I use Ordinary Least Squares (OLS) regression to estimate a control equation for broadband price, initially excluding regulatory and market share information. Regulatory and, separately, market share measures are then added to the specification to see if they make a statistically significant improvement to the control equations accuracy, i.e. its ability to estimate price. Given sufficient variation of these measures with the sample, finding significant effects would confirm a general capacity for broadband service retailers in more concentrated markets to maintain higher prices through coordinated conduct, and a capacity for access regulation to curtail the effects of coordinated conduct. Coordinated conduct involves firms implicitly or explicitly coordinating their pricing, output or related commercial decisions (ACCC, 2008a, p. 30) and may be more sustainable when the number of competitors is fewer. Conversely, the absence of effects would suggest that coordinated conduct is not prevalent, or has effects too small to detect. The analysis is repeated for broadband penetration, which is expected to decrease in situations of oligopoly pricing, and the same factors are checked for any contribution to network quality.

I test market share and concentration using several measures, including those used by regulators (ACCC, 2008a). I calculate the broadly used Herfindal-Hirschman Index (HHI) for retailers number of subscriptions, independent of connection type, and for connection types, independent of retailers. Other concentration indicators tested included the combined market share of the one, two, three and four largest firms, and Anbarci and Katzmans (2015) industry concentration index, classifying one, two and three firms as dominant. Results using other concentration indices are not substantially different to those using HHI and the incumbents market share, and are therefore not reported.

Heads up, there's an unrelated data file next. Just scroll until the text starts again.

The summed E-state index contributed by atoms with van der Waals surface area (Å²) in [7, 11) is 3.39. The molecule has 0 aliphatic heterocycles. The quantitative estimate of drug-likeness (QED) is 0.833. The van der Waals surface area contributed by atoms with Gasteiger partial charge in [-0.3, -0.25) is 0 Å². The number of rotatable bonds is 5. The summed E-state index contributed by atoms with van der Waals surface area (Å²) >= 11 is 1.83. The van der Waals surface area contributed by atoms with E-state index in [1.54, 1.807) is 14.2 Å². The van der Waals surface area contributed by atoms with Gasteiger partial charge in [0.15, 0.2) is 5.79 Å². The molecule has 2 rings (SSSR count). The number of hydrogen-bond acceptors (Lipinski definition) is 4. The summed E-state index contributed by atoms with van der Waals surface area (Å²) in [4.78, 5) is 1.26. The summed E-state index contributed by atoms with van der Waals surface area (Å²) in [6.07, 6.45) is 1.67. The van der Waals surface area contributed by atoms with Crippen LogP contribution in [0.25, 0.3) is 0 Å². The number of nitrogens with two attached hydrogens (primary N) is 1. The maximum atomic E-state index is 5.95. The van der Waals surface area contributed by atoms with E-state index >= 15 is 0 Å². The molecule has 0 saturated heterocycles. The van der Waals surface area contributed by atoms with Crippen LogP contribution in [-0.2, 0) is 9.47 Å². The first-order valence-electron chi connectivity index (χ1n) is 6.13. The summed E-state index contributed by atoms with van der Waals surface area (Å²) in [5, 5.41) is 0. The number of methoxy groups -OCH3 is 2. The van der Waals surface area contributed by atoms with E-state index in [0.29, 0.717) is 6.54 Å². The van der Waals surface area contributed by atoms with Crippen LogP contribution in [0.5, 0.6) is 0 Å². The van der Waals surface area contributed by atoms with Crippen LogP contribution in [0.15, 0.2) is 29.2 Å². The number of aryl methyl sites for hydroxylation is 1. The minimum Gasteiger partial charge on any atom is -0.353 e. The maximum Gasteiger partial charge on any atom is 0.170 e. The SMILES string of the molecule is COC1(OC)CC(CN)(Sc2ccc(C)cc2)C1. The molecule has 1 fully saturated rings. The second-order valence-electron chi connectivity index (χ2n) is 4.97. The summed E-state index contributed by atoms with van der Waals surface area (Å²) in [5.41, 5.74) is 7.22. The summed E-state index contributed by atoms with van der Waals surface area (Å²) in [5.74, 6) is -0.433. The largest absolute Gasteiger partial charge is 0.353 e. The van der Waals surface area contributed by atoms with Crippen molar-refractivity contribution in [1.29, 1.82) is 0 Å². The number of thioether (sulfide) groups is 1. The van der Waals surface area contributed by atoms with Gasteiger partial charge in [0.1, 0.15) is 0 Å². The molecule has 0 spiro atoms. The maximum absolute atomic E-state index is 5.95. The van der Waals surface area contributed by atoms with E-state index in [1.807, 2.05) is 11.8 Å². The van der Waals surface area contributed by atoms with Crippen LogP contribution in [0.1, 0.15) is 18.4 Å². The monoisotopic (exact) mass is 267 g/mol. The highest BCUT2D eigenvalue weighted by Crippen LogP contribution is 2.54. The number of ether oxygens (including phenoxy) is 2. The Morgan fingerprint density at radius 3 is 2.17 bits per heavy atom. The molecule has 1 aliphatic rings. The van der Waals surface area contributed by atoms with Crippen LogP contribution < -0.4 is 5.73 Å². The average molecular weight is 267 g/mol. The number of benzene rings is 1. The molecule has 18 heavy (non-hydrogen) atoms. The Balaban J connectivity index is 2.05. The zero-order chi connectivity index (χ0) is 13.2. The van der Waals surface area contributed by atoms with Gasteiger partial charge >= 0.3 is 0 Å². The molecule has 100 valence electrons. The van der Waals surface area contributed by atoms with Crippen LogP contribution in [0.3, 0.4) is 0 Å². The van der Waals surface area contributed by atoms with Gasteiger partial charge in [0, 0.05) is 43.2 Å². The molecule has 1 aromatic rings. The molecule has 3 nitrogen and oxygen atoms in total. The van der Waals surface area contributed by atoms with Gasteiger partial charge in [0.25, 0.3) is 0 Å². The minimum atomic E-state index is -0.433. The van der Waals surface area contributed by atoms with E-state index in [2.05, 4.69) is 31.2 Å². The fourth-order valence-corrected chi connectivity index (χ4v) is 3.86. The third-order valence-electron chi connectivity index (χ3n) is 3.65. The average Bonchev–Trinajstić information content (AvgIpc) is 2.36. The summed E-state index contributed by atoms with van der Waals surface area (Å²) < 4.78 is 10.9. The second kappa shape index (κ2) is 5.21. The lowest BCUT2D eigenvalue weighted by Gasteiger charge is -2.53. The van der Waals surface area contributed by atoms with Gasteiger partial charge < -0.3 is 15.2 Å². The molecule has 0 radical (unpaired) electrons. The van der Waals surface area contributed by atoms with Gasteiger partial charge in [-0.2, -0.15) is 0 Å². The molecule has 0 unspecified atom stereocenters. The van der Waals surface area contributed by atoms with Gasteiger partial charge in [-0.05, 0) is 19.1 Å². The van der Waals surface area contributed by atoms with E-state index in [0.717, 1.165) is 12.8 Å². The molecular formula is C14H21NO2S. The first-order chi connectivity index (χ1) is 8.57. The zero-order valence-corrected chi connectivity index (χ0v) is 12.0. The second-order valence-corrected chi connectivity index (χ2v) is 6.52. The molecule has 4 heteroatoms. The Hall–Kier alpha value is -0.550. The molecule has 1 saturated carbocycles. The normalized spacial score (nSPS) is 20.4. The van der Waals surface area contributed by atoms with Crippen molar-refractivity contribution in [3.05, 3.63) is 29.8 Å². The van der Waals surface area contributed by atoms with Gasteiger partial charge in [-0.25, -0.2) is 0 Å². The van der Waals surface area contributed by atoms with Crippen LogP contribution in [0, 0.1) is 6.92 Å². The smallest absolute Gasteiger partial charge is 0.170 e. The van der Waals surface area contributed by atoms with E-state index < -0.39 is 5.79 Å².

More importantly, the only drivers and indicators of market power considered are market share and concentration measures, regulatory settings, and the potential substitutability of wireless broadband for fixed. Barriers to entry other than network access, consumers countervailing power, the availability of information, and more broadly defined substitutes may all be relevant to market power within particular markets, but due to the difficulty of classifying and comparing these they are beyond the scope of this cross-national analysis.

Principles of parsimony and the modest sample size require including all available useful data while excluding variables which do not add significant explanatory power to the regression equations. I consolidate related factors to single indicators for national population concentration, public investment in telecommunications, national broadband speed, the technological quality of the network, the technological diversity of the network, and the market power of the five largest firms. Table 1 lists the raw factors and Table 2 the consolidated factors tested in the analysis. All factors are naturally numerical, except those representing regulatory options, which I code as dummies indicating presence (1) or absence (0). Three nonexclusive options corresponding to successive rungs on the ladder of investment (see OECD (2013) page 10 for a nontechnical description) are included, for low level bitstream access, mid-level unbundled local loop (LLU) access and high level direct (naked) access to the local loop. Mutual interaction terms are also generated for these dummies.